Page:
Team Bangladesh can still bounce back

Staff Correspondent | Published: 01:24 am, 06 Jan 2017, Fri

Team Bangladesh can still bounce back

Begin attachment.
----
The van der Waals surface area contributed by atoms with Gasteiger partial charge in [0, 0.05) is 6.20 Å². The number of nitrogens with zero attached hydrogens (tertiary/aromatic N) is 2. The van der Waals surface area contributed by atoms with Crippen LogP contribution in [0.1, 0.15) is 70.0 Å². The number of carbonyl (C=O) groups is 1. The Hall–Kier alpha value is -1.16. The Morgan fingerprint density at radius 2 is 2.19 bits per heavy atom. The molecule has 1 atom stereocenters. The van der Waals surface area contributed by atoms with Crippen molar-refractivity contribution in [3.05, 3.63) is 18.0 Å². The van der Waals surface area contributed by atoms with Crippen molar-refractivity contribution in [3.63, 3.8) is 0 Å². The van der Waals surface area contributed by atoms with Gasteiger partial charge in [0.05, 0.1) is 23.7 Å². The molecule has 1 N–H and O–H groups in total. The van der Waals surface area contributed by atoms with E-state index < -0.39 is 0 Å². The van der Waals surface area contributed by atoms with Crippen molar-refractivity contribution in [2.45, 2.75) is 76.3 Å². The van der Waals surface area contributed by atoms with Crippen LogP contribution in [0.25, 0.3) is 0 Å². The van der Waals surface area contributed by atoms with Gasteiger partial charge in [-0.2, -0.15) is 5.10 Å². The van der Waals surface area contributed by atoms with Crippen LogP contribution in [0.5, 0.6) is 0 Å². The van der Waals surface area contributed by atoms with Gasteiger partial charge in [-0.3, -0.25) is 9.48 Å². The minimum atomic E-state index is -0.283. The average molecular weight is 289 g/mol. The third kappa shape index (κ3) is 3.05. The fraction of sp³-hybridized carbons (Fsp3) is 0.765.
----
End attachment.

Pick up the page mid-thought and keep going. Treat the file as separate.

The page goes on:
Shah Husain Imam   Even after three straight ODI defeats against New Zealand, our world ranking on this format remains unchanged at 7th by virtue of the points we had accumulated during the last few years. Yet the ODI losses have cut down our 95 points on the table to 91, just two points above Pakistan. It will be important for us to maintain the lead over Pakistan for the next seven months because the team ranking will determine the automatic qualifiers for the 2019 World Cup. Our handmaiden defeat in the first T-20 leaves us with two more to redeem ourselves. In the shortest version of the game, it can go either way given whose day it is! Besides, there are two test matches to prove ourselves. So, rather than being finicky and disheartened about the omissions and commissions we have made, and these are not repeatable at this level of the game, we can take heart from the positives we have achieved. There were flashes of brilliant individual performances but collective gelling as a team has been sorely missed. The differences between the two teams lay in the New Zealand side watching even a slight tipping of balance intently and seizing it with both hands. They played session by session with ruthless clinical performances that gave nothing away to the opponent. Yes, we offered them competitive and entertaining cricket on the whole which they showered their praise on as the wins gave them professional and national satisfaction. We need to be temperamentally trained to push the bar further up. Not so long ago, when Bangladesh would be defeated by a visiting national cricket side, our cricket-crazy nation, disappointed and even angry as they might have been, liked to keep cool waiting for another day! Lowering our original expectations, we would have urged our national side to come good in the rest of the series. In the very least avoid series debacle! Yet 2016 saw the best of Bangladesh cricket on the home ground, preceded by the white wash of the New Zealand team a year before. On the back of an impressive 2015, Tigers went to the final of the Asia Cup Twenty-20 2016 by defeating Sri Lanka and Pakistan. In the final they lost to India. Four years earlier, we had made it to the Asia Cup final but conceded a two-run victory to Pakistan. Before leaving for New Zealand, we won a historic Test against England. Miraz's dream debut as a spinner put him in the same bracket with Australia's Clarrie Grimmet, England's Nick Cook and India's Narendra Hirwani. All of them picked up a five-wicket haul in two consecutive Test matches on debut. Perhaps more importantly, Mustafiz coming back from injuries has been firing on all cylinders. Having been just ranked by the ICC as the best emerging cricketer of the year, though laid off for a long stretch of time, the tribute from New Zealand captain Williamson is worth a million smiles: “Mustafizur is a world class operator.” Our cricketing achievements have been mostly on the home ground which also holds true about most world class teams. Yet cricket buffs would challenge us to win in overseas matches to redeem ourselves conclusively. So that much higher has been Bangladesh's stake in New Zealand. With the pains outweighing the gains, we are calling upon the Tigers to save us from any further humiliation in New Zealand. The New Zealand skipper, while recognising the growing combativeness of Bangladesh cricket, admitted to having struggled to win at least two of the ODIs. Frankly, in the T-20 encounter at McLean Park, Bangladesh should have won comfortably. In a wicket called a batting paradise, we crumbled to four down for 30. Had it not been for the brilliant knock by Mahmudullah aided by Mosaddek, we would have virtually nothing to bowl at! The tragedy was more pronounced and heart-rending for a slice of the diaspora watching the spectacular anticlimax when after having taken two quick wickets at key moments, we let the rush of blood thin out. As we added another two wickets to the tally, the opposition meanwhile would take the game away from us through a long partnership cherry-picking from the catches missed by Imrul Kayes and Soumya Sarkar. The two men had positioned themselves quite a few yards inside the boundary as the ball skied down on the fence. They apparently aimed to save twos or ones instead of fours with one bounce or going aerial which a properly placed fielder could intercept. By contrast, you could only marvel at the stunning catch taken and retaken by Shakib in an amazing mix of acrobatics in and out of the boundary line. The experiential value addition to the Tigers' analytical framework in terms of the strategy for remaining matches must see an unfailing application in the field.   The writer is a current affairs commentator and former Associate Editor, The Daily Star. E-mail: shahhusainimam@gmail.com Source: The Daily Star